Jardine House

From Wikipedia, the free encyclopedia
Jump to: navigation, search
Jardine House
HK Jardine House.jpg
Jardine House, as seen from Edinburgh Place; Exchange Square towers 1 & 2 at the background.
General information
Status Complete
Type Commercial offices
Location 1 Connaught Place
Hong Kong
Coordinates 22°16′59″N 114°9′32″E / 22.28306°N 114.15889°E / 22.28306; 114.15889Coordinates: 22°16′59″N 114°9′32″E / 22.28306°N 114.15889°E / 22.28306; 114.15889
Completed 1972
Opening 1973
Cost HK$$18,589,744
Owner Hongkong Land
Roof 178.5 m (585.6 ft)
Top floor 168.5 m (552.8 ft)
Technical details
Floor count 52
Floor area 700,000 sq ft (65,032 m2)
Lifts/elevators 24 + 2[citation needed]
Design and construction
Architect Palmer & Turner
Developer Hongkong Land
Main contractor Gammon Construction

Jardine House (Chinese: 怡和大廈), formerly known as Connaught Centre (康樂大廈), is an office tower in Hong Kong. The building is located at 1 Connaught Place, Central on the Hong Kong Island. It is owned by Hongkong Land Limited, a subsidiary of Jardines. At the time of its completion in 1972, Jardine House was the tallest building in Hong Kong and in Asia. In 1980, the Hopewell Centre usurped the title of the tallest building in Hong Kong. The building is interconnected with buildings of Hongkong Land Limited like Exchange Square and International Finance Centre by Central Elevated Walkway.

Jardine House was prominently displayed in the 1988 NBC television miniseries Noble House as the headquarters for Struan’s. It also appeared in establishing shots in The Amsterdam Kill.


First generation Jardine House in the 1900s.
Second generation Jardine House in the 1930s.

Previous Jardine Houses[edit]

Jardine House (first building from the right) is located in the central business district on Hong Kong Island, next to the HSBC Building, Cheung Kong Center and the BOC Tower.

The first three generations of Jardine Houses were situated at 20 Pedder Street, at the corner of Des Voeux Road Central. The first Jardine House was probably built around 1841 after Jardine's successful bid for its lots on The Praya Central. In 1908, the second Jardine House was built.[4] It was rebuilt in around 1956 as a 16-storey building.[5] The building was sold by Jardines during the land acquisition exercise of the Landmark complex in Central and 20 Pedder Street is now occupied by the Wheelock House.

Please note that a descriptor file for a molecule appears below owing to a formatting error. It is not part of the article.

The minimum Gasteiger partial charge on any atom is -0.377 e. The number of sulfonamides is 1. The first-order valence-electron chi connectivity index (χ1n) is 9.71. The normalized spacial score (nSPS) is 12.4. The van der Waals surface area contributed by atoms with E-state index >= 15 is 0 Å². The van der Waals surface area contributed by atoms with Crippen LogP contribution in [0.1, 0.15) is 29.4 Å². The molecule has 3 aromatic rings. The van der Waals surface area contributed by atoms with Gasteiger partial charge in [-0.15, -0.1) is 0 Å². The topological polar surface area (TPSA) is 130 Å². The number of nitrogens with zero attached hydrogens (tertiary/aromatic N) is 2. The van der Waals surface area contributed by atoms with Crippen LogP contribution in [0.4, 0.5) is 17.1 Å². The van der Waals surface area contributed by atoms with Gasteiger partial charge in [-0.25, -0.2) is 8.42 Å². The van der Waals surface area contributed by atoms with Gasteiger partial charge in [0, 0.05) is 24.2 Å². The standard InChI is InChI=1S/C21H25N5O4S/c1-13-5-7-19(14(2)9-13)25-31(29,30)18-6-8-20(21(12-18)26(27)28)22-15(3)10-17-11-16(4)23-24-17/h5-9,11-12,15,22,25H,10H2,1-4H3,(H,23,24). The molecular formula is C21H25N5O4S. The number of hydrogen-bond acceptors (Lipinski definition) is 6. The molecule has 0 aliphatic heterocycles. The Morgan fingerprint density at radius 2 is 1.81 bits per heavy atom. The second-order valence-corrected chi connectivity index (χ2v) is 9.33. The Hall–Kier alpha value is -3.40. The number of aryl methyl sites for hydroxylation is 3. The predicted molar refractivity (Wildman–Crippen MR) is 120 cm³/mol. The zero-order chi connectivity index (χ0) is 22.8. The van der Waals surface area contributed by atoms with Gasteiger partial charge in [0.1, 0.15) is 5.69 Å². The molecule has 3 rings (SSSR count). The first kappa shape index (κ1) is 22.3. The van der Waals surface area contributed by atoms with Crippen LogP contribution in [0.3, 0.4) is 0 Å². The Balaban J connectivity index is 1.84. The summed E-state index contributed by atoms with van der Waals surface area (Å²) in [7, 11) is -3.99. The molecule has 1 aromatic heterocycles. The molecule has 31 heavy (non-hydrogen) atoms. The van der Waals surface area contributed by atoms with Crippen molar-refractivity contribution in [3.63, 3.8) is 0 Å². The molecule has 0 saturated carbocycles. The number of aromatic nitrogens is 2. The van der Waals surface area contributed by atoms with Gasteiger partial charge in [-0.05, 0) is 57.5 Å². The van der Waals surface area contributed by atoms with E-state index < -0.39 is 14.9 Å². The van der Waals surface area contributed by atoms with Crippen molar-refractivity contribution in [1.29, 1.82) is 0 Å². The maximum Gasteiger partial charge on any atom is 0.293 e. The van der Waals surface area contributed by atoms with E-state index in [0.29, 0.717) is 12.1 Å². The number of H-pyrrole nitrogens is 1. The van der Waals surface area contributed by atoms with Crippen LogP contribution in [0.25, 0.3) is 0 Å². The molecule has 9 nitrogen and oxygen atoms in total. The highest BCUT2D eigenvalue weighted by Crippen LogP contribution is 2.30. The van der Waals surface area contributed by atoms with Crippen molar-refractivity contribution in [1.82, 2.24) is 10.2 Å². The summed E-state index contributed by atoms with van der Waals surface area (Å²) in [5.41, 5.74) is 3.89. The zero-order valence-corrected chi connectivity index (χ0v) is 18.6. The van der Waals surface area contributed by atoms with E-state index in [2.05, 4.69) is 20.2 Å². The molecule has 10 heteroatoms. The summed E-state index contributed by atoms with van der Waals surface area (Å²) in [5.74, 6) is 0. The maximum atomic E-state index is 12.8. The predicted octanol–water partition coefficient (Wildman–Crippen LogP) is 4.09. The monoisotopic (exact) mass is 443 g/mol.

New Jardine House[edit]

The new building is constructed on a piece of reclaimed land, under a lease term of 75 years, which was secured by Hongkong Land Limited at a record price of HK$248 million in 1970, payable interest free over a period of 10 years.[6][dead link] In exchange, the Government agreed that no building directly to the north of Jardine House would ever be built to obstruct its views. As a result, the height of General Post Office building was capped at 120 ft (37 m).[7][dead link] Building costs were estimated at $120 million.[6] Construction of the fifty-two storey building took 16 months. Metal lettering from the Old Jardine House was salvaged and used in the lobby of the New Jardine House.

The building featured in the 1978 episode titled "The Chinese Web" of "The Amazing Spider Man" TV series.


The building is constructed with a metal frame, and a curtain wall with round windows. The thickness of the structural frame is reduced because of the shape of the windows. Unusually for a Jardine property, elevators were produced by Otis Elevator, while escalators were manufactured by Schindler Elevator.

The circular design of the windows has earned the building the nickname, "The House of a Thousand Arseholes."

Current tenants[edit]


See also[edit]


  1. ^ Jardine House at CTBUH Skyscraper Database
  2. ^ Jardine House at Emporis
  3. ^ Jardine House at SkyscraperPage
  4. ^ Ting, Joseph S.P.; Wong Nai-kwan (September 1994). City of Victoria. Hong Kong: Urban Council of Hong Kong. pp. 13, 29. ISBN 962-7039-31-4. 
  5. ^ gwulo.com: Jardine House (3rd generation) [1957-1980]
  6. ^ a b Christopher Marley (1972-05-30). "Office supply and demand in harmony". The Times. [dead link]
  7. ^ Government - HK Land 'Pact' Limits New GPO'S Height, The Star, April 14, 1976[dead link]

External links[edit]